Homophones, Homographs, and Homonyms
What to Know
Homophones are words that sound the same but are different in meaning or spelling. Homographs are spelled the same, but differ in meaning or pronunciation. Homonyms can be either or even both. To help remember, think of the etymology: homophones have the same sound (the Greek phonos), homographs have the same spelling (Greek graphein), and homonym comes from the Greek word meaning "name" (onyma).
There are many aspects of the English language that might be described as tricky, or even vexatious. Among these are the large number of words that are spelled differently but which sound the same. Or all the words which are spelled the same but don’t sound the same at all. Or the fact that there is a single word which describes these two very different types of words. Welcome to homophones, homographs, and homonyms.
Homophones vs. Homographs vs. Homonyms
Here is the simplest explanation we can give for each of these words:
Homophones are words that sound the same but are different.
Homographs are words that are spelled the same but are different.
Homonyms can be homophones, homographs, or both.
Here is a slightly less simple explanation for each of these words:
Homophones are words pronounced alike but different in meaning or derivation or spelling. These words may be spelled differently from each other (such as to, too, and two), or they may be spelled the same way (as in quail meaning ‘to cower’ and quail meaning a type of bird).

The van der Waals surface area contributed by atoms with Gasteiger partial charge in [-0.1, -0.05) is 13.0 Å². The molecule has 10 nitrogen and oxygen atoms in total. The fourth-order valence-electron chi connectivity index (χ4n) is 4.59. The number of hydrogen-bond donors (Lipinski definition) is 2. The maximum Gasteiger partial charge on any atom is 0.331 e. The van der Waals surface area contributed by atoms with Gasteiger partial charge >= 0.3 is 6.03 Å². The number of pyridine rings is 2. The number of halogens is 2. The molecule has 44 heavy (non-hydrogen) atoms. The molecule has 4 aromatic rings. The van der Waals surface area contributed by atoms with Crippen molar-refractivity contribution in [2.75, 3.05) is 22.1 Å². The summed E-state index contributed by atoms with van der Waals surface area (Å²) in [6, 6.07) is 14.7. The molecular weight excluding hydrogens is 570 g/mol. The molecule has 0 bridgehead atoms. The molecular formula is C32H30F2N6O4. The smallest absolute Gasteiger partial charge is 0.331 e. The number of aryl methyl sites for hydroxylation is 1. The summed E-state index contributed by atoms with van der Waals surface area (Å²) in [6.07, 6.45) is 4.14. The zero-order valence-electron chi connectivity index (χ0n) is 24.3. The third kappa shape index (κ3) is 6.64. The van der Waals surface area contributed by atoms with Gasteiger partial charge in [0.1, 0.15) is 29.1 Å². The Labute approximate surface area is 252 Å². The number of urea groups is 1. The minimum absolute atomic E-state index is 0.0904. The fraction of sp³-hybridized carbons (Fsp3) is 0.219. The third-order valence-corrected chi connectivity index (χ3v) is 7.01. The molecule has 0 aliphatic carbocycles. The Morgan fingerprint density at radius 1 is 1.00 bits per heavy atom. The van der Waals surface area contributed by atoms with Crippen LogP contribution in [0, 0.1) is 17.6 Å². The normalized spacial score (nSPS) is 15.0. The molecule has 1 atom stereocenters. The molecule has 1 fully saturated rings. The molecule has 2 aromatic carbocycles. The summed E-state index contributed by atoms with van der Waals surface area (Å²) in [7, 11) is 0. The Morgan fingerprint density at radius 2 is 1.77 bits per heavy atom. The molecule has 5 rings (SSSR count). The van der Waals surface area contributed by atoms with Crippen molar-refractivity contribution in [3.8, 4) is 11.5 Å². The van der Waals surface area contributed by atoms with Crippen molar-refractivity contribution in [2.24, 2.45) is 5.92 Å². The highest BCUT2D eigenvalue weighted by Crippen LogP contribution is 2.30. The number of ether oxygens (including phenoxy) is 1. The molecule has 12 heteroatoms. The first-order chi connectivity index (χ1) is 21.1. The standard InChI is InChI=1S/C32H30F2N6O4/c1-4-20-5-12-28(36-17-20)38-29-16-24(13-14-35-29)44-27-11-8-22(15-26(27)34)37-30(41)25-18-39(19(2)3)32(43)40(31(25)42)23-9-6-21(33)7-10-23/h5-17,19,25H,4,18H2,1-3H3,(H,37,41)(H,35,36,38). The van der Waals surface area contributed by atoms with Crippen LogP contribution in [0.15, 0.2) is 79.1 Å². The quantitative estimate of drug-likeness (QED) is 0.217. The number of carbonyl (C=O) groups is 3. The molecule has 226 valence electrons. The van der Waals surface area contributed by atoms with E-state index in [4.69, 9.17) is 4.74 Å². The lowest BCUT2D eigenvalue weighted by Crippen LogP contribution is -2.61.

Homographs are words that are spelled alike but are different in meaning or derivation or pronunciation. Sometimes these words sound different (as in the bow of a ship, and the bow that shoots arrows), and sometimes these words sound the same (as in quail meaning ‘to cower’ and quail meaning a type of bird).
Homonym may be used to refer to either homophones or to homographs. Some people feel that the use of homonym should be restricted to words that are spelled alike but are different in pronunciation and meaning, such as the bow of a ship and the bow that shoots arrows.
Tricks for Keeping them Apart
If you would like to distinguish between these words but have trouble remembering their differences, etymology can be of assistance. All of these words are formed with the combining form homo-, meaning “one and the same; similar; alike,” and each has an additional root that sheds light on the word’s meaning. Homophone comes from the Greek -phōnos (meaning “sounding”); homograph is from the Greek graphein (“to write”); homonym is from the Greek onyma (meaning “name”).